That, the right of occupation of the Cherokees and Chickasaws, in this portion of Country, having never been obtained by the United States, or those under whom they claim it cannot be said to have been ceded by them, at the treaty of Hopewell, but only recognised as belonging to the Chickasaws, and retained to them.
That the Country South of the Ohio was formerly contested between the six Nations and the Southern Indians for hunting-grounds.
That the six nations sold for a valuable consideration to the then Government, their right to that Country, describing it as extending from the mouth of the Tennissee upwards. That no evidence can at this time and place be procured, as to the right of the Southern Indians, that is to say, the Cherokees and Chickasaws, to the same Country; but it is believed that they voluntarily withdrew their claims within the Cumberland River, retaining their right so far, which consequently could not be conveyed from them or to us, by the act of the six nations, unless it be proved that the six nations had acquired a right to the Country between the Cumberland and Tennissee rivers by conquest over the Cherokees and Chickasaws, which, it is believed cannot be proved.
That, therefore, the locations of the Petitioner must be considered as made within the Indian Territory, and insusceptible of being reduced into his possession, till the Indian right be purchased.
That this places him on the same footing with Charles Russel and others, Officers of the same State, who had located their bounty Lands in like manner, within the Chickasaw lines, whose Case was laid before the House of Representatives of the United States at their last Session, and remains undecided on; and That the same and no other measure should be dealt to this Petitioner, which shall be provided for them.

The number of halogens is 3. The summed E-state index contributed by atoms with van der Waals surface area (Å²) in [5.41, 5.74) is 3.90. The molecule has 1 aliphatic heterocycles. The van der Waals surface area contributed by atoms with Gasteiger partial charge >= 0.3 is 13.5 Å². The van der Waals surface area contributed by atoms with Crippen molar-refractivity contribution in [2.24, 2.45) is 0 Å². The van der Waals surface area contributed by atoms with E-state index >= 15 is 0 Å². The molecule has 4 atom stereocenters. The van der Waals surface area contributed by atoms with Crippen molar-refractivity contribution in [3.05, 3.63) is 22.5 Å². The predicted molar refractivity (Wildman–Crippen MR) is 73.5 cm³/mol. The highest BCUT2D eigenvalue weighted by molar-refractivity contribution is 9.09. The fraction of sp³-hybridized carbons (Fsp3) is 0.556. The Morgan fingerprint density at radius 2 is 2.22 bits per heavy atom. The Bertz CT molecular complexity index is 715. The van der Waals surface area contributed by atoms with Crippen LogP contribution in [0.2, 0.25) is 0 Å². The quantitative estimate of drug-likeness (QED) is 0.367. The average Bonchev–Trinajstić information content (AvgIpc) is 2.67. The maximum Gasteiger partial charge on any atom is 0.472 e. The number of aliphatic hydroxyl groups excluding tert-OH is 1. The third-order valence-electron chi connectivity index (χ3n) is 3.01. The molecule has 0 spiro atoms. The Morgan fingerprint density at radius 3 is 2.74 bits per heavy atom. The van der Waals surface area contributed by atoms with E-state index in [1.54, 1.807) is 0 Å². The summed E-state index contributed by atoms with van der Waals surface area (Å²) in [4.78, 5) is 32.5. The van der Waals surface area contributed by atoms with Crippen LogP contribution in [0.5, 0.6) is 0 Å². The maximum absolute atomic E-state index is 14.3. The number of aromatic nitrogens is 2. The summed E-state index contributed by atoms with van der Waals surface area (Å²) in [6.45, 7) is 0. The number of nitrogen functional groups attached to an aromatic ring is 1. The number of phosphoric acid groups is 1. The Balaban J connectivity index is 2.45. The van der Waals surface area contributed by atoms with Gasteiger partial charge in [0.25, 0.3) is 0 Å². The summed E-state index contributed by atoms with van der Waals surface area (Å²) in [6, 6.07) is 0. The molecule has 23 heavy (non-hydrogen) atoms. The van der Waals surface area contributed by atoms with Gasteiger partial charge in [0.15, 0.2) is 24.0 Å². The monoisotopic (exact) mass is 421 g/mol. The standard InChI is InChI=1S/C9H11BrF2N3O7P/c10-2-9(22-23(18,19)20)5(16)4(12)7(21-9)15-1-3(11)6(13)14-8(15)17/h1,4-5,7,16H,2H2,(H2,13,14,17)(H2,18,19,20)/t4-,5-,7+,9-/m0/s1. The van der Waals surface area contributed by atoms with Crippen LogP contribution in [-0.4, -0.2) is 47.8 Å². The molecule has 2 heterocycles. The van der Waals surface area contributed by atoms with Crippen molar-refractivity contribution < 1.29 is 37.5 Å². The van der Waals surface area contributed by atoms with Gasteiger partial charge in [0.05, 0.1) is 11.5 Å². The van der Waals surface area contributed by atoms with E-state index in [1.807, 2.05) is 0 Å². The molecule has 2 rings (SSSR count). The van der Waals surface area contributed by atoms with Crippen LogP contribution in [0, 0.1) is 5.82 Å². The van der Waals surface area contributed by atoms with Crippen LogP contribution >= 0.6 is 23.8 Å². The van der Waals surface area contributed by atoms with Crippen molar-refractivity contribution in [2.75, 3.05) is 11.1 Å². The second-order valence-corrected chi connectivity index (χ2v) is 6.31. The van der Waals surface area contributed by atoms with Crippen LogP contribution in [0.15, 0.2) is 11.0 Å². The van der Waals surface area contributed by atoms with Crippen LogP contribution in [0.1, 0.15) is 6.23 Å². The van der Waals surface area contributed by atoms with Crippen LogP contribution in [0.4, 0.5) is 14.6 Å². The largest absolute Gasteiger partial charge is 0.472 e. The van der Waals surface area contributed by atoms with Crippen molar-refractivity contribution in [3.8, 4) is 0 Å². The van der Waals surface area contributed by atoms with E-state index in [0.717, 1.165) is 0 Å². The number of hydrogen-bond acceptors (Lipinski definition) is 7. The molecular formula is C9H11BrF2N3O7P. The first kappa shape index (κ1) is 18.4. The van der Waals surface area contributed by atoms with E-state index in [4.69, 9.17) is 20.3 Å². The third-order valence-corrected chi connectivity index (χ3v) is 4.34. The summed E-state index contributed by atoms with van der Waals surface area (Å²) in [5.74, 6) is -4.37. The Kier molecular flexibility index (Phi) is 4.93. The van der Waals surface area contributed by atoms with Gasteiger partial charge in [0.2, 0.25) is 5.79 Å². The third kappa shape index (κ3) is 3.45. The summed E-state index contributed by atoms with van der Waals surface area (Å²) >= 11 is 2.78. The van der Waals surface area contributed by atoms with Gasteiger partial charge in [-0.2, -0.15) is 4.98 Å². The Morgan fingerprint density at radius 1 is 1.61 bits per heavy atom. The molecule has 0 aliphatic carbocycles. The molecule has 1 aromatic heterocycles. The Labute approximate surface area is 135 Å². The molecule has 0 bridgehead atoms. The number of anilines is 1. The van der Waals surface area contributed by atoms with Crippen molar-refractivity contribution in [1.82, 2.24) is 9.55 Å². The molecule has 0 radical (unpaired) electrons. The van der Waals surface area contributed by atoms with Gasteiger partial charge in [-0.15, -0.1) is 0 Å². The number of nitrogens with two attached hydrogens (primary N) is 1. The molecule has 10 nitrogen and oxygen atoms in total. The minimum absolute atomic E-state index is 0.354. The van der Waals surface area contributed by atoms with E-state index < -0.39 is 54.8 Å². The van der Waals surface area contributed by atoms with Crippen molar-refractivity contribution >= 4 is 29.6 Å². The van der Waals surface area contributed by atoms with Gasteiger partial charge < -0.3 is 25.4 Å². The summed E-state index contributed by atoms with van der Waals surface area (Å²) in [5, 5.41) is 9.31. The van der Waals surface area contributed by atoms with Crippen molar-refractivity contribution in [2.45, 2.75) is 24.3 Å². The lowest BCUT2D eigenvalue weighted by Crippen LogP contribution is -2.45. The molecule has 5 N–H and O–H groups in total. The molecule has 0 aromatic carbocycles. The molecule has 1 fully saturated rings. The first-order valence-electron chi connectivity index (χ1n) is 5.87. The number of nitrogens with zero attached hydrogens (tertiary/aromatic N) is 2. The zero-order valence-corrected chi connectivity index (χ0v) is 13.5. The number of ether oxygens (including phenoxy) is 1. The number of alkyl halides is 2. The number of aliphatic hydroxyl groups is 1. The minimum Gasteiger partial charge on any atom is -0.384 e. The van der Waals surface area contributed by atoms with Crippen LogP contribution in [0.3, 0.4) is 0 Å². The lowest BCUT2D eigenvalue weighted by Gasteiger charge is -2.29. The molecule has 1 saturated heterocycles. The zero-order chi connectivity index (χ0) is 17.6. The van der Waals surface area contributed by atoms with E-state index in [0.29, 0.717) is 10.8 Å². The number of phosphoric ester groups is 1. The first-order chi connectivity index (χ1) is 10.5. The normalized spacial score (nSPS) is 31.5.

Feb. 16. 1793.
PrC (DNA: RG 59, MLR); in the hand of George Taylor, Jr., signed and dated in ink by TJ. PrC (DLC); in a clerk’s hand, with dateline in Taylor’s hand; unsigned. FC (Lb in DNA: RG 59, SDR). Tr (Lb in DNA: RG 233, House Records, TR). Recorded in SJPL. Enclosed in TJ to George Washington, 16 Feb. 1793.
On 6 Feb. 1793 the House of Representatives read and referred to a committee a petition from John Rogers, a Virginia captain of dragoons during the War for Independence, “praying compensation for certain lands on the Mississippi and Tennessee rivers, granted him by the State of Virginia, for his services as an officer in the line of the said State, prior to the cession made to the United States, of the territory Northwest of the river Ohio; the title to which lands has since been ceded to the Chickasaw Indians, by the treaty of Hopewell” (JHR description begins Journal of the House of Representatives of the United States, Washington, D.C., Gales & Seaton, 1826, 9 vols. description ends , i, 692; WMQ description begins William and Mary Quarterly, 1892– description ends , 1st ser., viii , 100–4). Two days later the House discharged this committee and instead requested TJ to submit a report on the petition (JHR description begins Journal of the House of Representatives of the United States, Washington, D.C., Gales & Seaton, 1826, 9 vols. description ends , i, 696). After first laying it before Washington this day (Washington, Journal description begins Dorothy Twohig, ed., The Journal of the Proceedings of the President, 1793–1797, Charlottesville, 1981 description ends , 55), TJ submitted the present report with a brief covering letter of 18 Feb. 1793 to the Speaker of the House of Representatives (PrC in DLC, at foot of text: “The Speaker of the H. of Representatives”; FC in DNA: RG 59, SDR). The House read and tabled TJ’s report on the following day (JHR description begins Journal of the House of Representatives of the United States, Washington, D.C., Gales & Seaton, 1826, 9 vols. description ends , i, 706). Here the matter rested until 1807 when, in response to a petition from one of Rogers’s heirs, the House approved a committee report stating that Virginia land grants to Rogers and other Revolutionary War veterans remained valid, despite the Treaty of Hopewell, on the grounds that the Indian land titles recognized by the United States in this and other treaties did not abrogate the prior fee simple land titles of the states (JHR description begins Journal of the House of Representatives of the United States, Washington, D.C., Gales & Seaton, 1826, 9 vols. description ends , v, 536, 555; ASP description begins American State Papers: Documents, Legislative and Executive, of the Congress of the United States, Washington, D.C., Gales & Seaton, 1832–61, 38 vols. description ends , Public Lands, i, 582). For further information on this subject, see Report on Case of Charles Russell, 22 Jan. 1792, and note.